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    Corneal ring implants: expanding indications

    Personal experience with the Keraring


    Leon Grupenmacher, MD
    Keratoconus and LASIK-induced corneal ectasia have traditionally been treated with contact lenses and, while the majority of patients can be effectively managed with rigid lenses, some fail to adapt to them or develop an intolerance, even after successful fitting. For these patients surgery was once the only other option, usually in the form of penetrating keratoplasty (PK). However, in recent years, two new techniques have come to the forefront: lamellar keratoplasty and intrastromal corneal ring segment implantation.


    Figure 1: Keraring implanted in the eye
    Leon Grupenmacher, MD, has been working with intrastromal corneal ring segments, specifically the Keraring (Mediphacos) (Figure 1), for the past five years and to date has implanted more than 2,000, mostly in keratoconus patients, but also in patients with corneal ectasia.

    Kerarings are currently available in 39 countries around the world, including Latin America, Europe, the Middle East and Asian countries. It gained the CE Mark in 2003, though has yet to gain FDA approval. The implant is approved for the treatment of keratoconus (stages I, II, III, IV) in contact lens intolerant patients or patients presenting with cone progression, pellucid marginal degeneration, corneal ectasia following LASIK, irregular astigmatism following radial keratotomy, irregular astigmatism following PK and corneal irregularity secondary to trauma.

    Here Dr Grupenmacher briefly speaks of his personal experience with Kerarings.

    The indications and limits of use for intracorneal rings has been evolving as experience of the technique grows. The mechanisms of action, improvements in the nomograms, surgical instruments and better use of the femtosecond laser have all led to refinements in the process.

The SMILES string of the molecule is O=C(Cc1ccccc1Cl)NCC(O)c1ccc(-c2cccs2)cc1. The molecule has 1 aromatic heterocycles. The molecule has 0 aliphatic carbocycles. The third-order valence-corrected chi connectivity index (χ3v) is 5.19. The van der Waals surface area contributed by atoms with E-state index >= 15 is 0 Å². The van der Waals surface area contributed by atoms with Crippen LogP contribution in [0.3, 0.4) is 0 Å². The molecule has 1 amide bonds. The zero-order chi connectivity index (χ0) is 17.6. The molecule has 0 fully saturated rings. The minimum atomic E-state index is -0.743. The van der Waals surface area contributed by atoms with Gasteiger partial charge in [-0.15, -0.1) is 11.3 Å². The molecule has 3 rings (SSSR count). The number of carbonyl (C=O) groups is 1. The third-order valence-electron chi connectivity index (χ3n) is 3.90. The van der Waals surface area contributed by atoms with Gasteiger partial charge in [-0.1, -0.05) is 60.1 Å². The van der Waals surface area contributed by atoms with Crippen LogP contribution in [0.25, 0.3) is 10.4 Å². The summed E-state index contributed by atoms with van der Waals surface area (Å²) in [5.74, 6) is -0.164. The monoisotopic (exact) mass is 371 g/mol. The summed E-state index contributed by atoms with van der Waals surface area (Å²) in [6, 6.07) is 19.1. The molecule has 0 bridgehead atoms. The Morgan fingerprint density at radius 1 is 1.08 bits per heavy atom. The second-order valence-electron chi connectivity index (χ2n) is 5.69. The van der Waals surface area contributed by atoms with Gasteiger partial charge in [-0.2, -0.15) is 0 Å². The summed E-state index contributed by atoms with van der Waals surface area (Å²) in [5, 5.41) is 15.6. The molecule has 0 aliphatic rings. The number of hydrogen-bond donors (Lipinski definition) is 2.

As a result, it is now possible to implant Kerarings at a much earlier stage, in patients who are intolerant of contact lenses or for those whose keratometry (K) values continue to increase despite satisfactory contact lens fitting. In my experience, the best results in stabilizing ectasia and improving best correct visual acuity are obtained in patients with lower K values.


    In short...
    During a review of our extensive library of data, we found that stabilization of keratoconus occurred in 90% of our patients, generally occurring within three months. Hence we now expect approximately 10% of patients to return for lamellar or penetrating keratoplasty within five years of the procedure.

    Managing the complications

    In my experience the use of a femtosecond laser allows for a more precise, tight and uniform tunnel, achieving better reproducibility. However, there is a limit on the maximum tunnel depth that can be achieved with the femtosecond (400 μm), which could pose a problem in cases where a deeper channel is required. As with all techniques, there are some complications; the most common being the extrusion of one ring segment. When this happens, I recommend waiting for approximately 60 days before re-implantation. Infections can also occur and should be managed with the immediate removal of the ring and treated with the appropriate antibiotics. We have also witnessed rare cases of chronic epithelial defects, these must be handled adequately to avoid erosion and segment exposition.

    Promise in astigmatism correction

    The ideal technique is one in which the ring segments are implanted symmetrically, deep and far from the insertion incision. More recently we have been using the intracorneal rings to correct irregular astigmatisms after PK with very promising results. In this setting, we suggest using thinner segments to treat the superficial irregularity only, thereby preserving the refractive error and ensuring good final visual acuity.

    The diversity of clinical applications, coupled with the safety, efficacy and reversibility of the technique and the combined use of the femtosecond laser, shows why intrastromal corneal ring segments have become a popular choice for ophthalmologists. It is also certainly true to say that it is fast becoming a more standard procedure for the surgical treatment of irregular astigmatisms for ophthalmologists around the world.

    AUTHOR
    Leon Grupenmacher, MD works at the Oftalmoplastica, Clinica de Olhos Curitiba, Brazil. He may be reached by E-mail:

    Leon Grupenmacher, MD
    Leon Grupenmacher, MD works at the Oftalmoplastica, Clinica de Olhos Curitiba, Brazil. He may be reached by E-mail: ...

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